On the fourth pitch of the at-bat, with Lavelle ahead in the count 1-2, Brummer took his chance and broke for home. Green stepped out of the batter’s box, May stepped in front of home plate to see the ball, and umpire Dave Pallone stepped to the side to see the play at the plate. Brummer was safe.

“I never would have thought that I’d steal home in my career,” Brummer said. “It’s like a dream come true that a catcher would try to steal home for the St. Louis Cardinals or anybody else to win a ballgame.”[6]

Herzog admitted that he hadn’t seen it coming either.

“Nobody knew he was coming,” said Herzog, who stole home himself during his playing days. “I didn’t either.”[7]

As the Cardinals celebrated, the Giants argued that the pitch was over the plate and that Pallone had never ruled the pitch a ball or strike. Pallone, however, insisted that he had called the pitch a ball.

“As far as I could see, the pitch was out of the strike zone,” he said. “If I felt like the pitch was a strike, then the inning would have been over.”[8]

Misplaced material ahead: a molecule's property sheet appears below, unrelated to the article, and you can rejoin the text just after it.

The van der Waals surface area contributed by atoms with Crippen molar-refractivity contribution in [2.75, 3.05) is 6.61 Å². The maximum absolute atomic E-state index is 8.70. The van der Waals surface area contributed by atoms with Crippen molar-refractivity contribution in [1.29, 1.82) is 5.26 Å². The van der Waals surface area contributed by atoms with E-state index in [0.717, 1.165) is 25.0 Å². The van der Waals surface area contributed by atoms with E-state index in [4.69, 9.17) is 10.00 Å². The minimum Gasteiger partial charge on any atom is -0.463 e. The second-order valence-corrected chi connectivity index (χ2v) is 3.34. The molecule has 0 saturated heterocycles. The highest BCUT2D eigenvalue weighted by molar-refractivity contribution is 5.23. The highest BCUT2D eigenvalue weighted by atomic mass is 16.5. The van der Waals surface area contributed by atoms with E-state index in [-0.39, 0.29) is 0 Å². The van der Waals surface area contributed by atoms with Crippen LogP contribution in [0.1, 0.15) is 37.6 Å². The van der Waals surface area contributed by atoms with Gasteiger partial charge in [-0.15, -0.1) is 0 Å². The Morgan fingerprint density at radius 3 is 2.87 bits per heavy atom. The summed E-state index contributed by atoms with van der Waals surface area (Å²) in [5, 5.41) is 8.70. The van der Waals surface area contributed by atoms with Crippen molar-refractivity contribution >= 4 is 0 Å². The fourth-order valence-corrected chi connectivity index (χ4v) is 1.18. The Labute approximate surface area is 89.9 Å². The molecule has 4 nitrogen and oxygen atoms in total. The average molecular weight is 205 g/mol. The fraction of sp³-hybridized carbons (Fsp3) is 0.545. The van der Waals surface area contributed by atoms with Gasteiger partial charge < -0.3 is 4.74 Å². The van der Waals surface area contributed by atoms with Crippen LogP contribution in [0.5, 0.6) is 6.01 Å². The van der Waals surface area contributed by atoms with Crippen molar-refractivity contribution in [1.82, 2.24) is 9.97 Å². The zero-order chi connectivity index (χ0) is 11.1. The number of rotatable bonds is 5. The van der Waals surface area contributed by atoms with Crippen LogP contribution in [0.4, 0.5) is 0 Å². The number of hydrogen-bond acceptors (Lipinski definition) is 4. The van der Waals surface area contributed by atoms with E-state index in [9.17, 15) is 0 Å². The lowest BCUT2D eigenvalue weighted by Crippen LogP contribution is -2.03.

When he was asked where the pitch was, however, he said he didn’t recall. “It was somewhere out of the strike zone,” he said.[9]

“He wasn’t even behind the plate when the ball got to the plate,” Giants manager Frank Robinson said. “He didn’t call a ball. He didn’t call anything. He’s a liar.”[10]

“The conversation after the play tells you he didn’t know what was going on,” Lavelle said. “(Giants pitching coach Don) McMahon came up to him and said, ‘What was the pitch? You have to call the pitch.’ After that, Pallone said, ‘Then it was a ball.’”[11]

McMahon said, “The umpire was jumping out of the way. He wasn’t even in position to make the bleeping call.”[12]

Herzog argued that since May stepped in front of the plate to receive the pitch, it must have been a ball.

“How can it be a strike it if never gets to the plate?” he asked.[13]

After four hours, the game was over and Brummer had written his name into Cardinals history.

“I thought I had seen it all,” first baseman Keith Hernandez said in the locker room after the game. “I have not seen it all. I’ll probably never see that again in my career. Stealing home plate with two strikes and two outs … I’ll never see that again.”[14]

Of course, Brummer’s mad dash for home never could have happened if it weren’t for the efforts of the Cardinals’ bullpen. Martin, Doug Bair, Kaat, and Jeff Lahti combined for 6 2/3 shutout innings, allowing just three hits over that span.